After witnessing a sharp rise on Dec 3, the stock markets plunged the next day as President Donald Trump’s tweets refueled trade war apprehensions. A flattening yield curve also spooked equity markets.
The much awaited dinner meeting between President Trump and his Chinese counterpart Xi Jinping on Dec 1 resulted in a cease-fire in the ongoing trade dispute between the world's two largest economies. Both the leaders agreed to a 90-day delay to make time for further negotiations. The United States agreed on refraining from imposing planned increase in tariffs from 10% to 25% on $200 billion which was supposed to come into effect from Jan 1, 2019 on Chinese goods exports. Per the truce, China will buy a substantial amount of U.S. agricultural, energy and industrial products. The two sides agreed to launch negotiations to reduce trade tensions further and discuss forced technology transfer, intellectual-property protection, non-tariff barriers, and cyber and agriculture issues, among other concerns over the next 90 days.
This development sent the dollar reeling and sparked a rally in global stock markets and commodities. Consequently, the Dow Jones Industrial Average was up 1.1% or 287.97 points on Dec 3, while the S&P 500 added 30.20 points or 1.1%. The Nasdaq Composite Index gained 1.5% or 110.98 points. Industrial companies like Caterpillar, Deere, Terex and AGCO also gained as these companies as these were relieved of higher raw material costs due to the imposition of tariffs.
T rump’s “Tariff Man” Tweets Trigger Fear
The euphoria seemed to be short lived, as President Trump’s tweets on Dec 4 resulted in market apprehension as to whether the truce will materialize or the relations will still remain vulnerable. Though Trump’s “fair deal” echoed optimism, the mention of him being the “Tariff man” and threats of “major tariffs” on Chinese imports if talks fail reignited trade war fears.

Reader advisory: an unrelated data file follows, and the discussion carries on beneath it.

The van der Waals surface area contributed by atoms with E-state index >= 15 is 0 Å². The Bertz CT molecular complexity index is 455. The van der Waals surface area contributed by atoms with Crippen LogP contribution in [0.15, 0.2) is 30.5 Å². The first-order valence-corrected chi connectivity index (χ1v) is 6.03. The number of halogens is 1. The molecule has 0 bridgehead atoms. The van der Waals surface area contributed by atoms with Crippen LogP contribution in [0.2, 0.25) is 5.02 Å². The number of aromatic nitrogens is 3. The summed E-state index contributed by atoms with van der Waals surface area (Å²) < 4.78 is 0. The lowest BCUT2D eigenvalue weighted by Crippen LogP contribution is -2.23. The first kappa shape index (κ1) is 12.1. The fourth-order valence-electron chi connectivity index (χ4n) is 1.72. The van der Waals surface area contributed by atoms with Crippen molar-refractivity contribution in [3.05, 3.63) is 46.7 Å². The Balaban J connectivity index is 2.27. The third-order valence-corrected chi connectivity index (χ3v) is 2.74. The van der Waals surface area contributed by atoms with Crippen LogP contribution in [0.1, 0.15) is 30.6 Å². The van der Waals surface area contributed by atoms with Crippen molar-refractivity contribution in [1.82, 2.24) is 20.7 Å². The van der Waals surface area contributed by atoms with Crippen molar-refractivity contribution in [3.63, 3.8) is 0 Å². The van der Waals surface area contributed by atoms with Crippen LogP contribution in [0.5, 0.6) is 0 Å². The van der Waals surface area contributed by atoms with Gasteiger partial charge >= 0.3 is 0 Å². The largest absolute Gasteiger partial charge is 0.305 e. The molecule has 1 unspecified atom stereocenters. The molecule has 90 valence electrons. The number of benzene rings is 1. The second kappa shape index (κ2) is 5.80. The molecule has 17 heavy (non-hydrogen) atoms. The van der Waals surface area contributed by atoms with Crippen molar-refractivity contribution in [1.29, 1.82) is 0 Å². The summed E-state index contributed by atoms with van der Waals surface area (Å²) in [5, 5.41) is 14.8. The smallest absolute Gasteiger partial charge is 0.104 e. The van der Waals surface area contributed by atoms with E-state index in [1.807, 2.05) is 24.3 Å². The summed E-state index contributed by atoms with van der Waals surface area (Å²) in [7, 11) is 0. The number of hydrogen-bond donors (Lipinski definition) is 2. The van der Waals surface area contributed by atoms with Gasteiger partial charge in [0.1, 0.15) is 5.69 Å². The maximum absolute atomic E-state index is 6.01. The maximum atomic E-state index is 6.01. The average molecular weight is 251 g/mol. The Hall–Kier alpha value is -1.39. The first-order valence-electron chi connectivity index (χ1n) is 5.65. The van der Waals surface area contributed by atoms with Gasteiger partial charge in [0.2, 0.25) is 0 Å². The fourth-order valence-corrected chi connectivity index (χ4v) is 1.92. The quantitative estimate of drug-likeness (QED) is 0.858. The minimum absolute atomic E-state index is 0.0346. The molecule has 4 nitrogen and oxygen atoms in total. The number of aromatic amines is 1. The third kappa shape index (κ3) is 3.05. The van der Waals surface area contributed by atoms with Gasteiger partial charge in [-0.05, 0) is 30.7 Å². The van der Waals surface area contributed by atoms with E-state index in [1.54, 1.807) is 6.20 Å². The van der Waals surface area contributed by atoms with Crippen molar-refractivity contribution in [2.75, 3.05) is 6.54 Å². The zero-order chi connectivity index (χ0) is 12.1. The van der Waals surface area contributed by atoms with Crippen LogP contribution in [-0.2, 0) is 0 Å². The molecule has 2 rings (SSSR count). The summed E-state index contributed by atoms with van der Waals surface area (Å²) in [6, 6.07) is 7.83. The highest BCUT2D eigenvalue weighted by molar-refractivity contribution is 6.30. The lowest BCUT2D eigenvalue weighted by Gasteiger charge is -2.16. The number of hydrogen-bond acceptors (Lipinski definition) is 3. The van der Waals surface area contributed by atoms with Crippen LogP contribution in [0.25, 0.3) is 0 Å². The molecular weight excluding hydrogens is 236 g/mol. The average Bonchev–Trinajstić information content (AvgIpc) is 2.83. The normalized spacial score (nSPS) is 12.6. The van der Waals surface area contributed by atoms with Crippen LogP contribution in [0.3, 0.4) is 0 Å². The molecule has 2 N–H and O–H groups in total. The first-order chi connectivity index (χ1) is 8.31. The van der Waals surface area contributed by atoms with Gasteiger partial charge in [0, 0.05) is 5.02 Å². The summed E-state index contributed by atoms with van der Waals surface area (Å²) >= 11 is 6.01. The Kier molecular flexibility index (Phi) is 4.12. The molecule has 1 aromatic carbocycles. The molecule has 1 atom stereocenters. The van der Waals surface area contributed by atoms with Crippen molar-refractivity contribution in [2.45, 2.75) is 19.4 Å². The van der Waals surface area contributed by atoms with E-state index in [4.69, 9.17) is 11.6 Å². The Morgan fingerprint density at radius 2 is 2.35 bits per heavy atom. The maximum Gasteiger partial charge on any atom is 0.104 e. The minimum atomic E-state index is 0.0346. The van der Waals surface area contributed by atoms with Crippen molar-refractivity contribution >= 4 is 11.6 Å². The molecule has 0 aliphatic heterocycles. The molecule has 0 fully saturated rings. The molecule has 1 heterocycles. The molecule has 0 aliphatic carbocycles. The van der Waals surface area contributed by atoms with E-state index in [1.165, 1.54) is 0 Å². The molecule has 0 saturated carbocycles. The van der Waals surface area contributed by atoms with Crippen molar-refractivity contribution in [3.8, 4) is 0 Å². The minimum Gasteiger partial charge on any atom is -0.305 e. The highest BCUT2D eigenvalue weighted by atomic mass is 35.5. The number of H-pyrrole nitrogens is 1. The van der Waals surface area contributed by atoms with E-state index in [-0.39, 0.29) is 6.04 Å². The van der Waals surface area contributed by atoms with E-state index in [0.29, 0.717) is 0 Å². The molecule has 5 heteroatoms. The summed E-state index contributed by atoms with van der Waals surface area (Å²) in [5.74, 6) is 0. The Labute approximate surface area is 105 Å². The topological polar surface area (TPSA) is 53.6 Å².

This triggered concerns whether the two sides will be able to find amicable resolution during the 90 day agreed period. The markets soon reacted to this with the Dow Jones Industrial Average plunging 799.36 points or 3.10%, S&P 500 index dipped 90.31 points or 3.24% and the Nasdaq Composite losing 283.09 points or 3.80%.
Industrial stocks like Caterpillar, Deere and Manitowoc, among others dipped 6.93%, 6.55% and 9.4%, respectively on Dec 4. However, all is not over for industrial stocks and it is too early to write off industrial stocks as the recent manufacturing data indicate improved performance in the sector.
Upbeat Manufacturing Data Instills Optimism
The manufacturing sector which accounts for about 12% of the U.S. economy is on a roll this year despite tariff concerns. Per the Institute for Supply Management (“ISM”) latest report, Purchasing Managers’ Index (“PMI”) for November rose 59.3% — exhibiting strong growth in manufacturing for the 27th consecutive month. The upbeat performance continues to be led by strong production output and continued strength in new orders, signaling strong economic momentum.
The PMI has averaged 59.2% over the last 12 months ranging from a low of 57.3% in April 2018 to a high of 61.3% in August 2018. Notably, a reading above 50% indicates expansion in manufacturing economy. The PMI reading of 59.3% for November corresponds to an increase of 4.9% in real gross domestic product (GDP) on an annualized basis.
New Orders Index registered 62.1% in September, indicating growth in new orders for the 35th consecutive month. Notably, the New Orders Index has remained at 60% or above for the 17th straight month. In spite of labor constraints throughout the supply chain and transportation difficulties, the Production Index registered growth of 60.6% in November, indicating improvement in production for the 27th consecutive month. Employment continued to expand, supporting production growth. The index was pegged at 58.4% in November, indicating growth for the 26th consecutive month.